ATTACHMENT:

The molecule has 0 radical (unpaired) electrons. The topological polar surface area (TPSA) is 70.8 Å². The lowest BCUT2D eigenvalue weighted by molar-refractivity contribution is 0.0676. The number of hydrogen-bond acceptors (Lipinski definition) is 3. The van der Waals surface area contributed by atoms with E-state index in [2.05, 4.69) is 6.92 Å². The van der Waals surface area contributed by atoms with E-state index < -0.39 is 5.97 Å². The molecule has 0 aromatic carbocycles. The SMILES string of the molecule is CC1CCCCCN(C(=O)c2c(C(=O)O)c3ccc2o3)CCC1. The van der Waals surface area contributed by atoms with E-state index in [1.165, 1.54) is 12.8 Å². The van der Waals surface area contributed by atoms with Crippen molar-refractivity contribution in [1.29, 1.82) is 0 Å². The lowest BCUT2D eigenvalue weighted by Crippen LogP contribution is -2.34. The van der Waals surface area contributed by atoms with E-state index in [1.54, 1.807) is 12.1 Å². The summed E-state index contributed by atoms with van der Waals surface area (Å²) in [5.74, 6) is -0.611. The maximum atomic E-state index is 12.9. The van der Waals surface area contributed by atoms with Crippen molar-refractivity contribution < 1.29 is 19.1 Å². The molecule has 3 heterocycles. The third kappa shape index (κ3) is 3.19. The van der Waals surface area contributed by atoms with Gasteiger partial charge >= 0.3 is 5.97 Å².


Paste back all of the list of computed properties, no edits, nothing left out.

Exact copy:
The molecule has 0 radical (unpaired) electrons. The topological polar surface area (TPSA) is 70.8 Å². The lowest BCUT2D eigenvalue weighted by molar-refractivity contribution is 0.0676. The number of hydrogen-bond acceptors (Lipinski definition) is 3. The van der Waals surface area contributed by atoms with E-state index in [2.05, 4.69) is 6.92 Å². The van der Waals surface area contributed by atoms with E-state index < -0.39 is 5.97 Å². The molecule has 0 aromatic carbocycles. The SMILES string of the molecule is CC1CCCCCN(C(=O)c2c(C(=O)O)c3ccc2o3)CCC1. The van der Waals surface area contributed by atoms with E-state index in [1.165, 1.54) is 12.8 Å². The van der Waals surface area contributed by atoms with Crippen molar-refractivity contribution in [1.29, 1.82) is 0 Å². The lowest BCUT2D eigenvalue weighted by Crippen LogP contribution is -2.34. The van der Waals surface area contributed by atoms with E-state index in [1.54, 1.807) is 12.1 Å². The summed E-state index contributed by atoms with van der Waals surface area (Å²) in [5.74, 6) is -0.611. The maximum atomic E-state index is 12.9. The van der Waals surface area contributed by atoms with Crippen molar-refractivity contribution < 1.29 is 19.1 Å². The molecule has 3 heterocycles. The third kappa shape index (κ3) is 3.19. The van der Waals surface area contributed by atoms with Gasteiger partial charge >= 0.3 is 5.97 Å².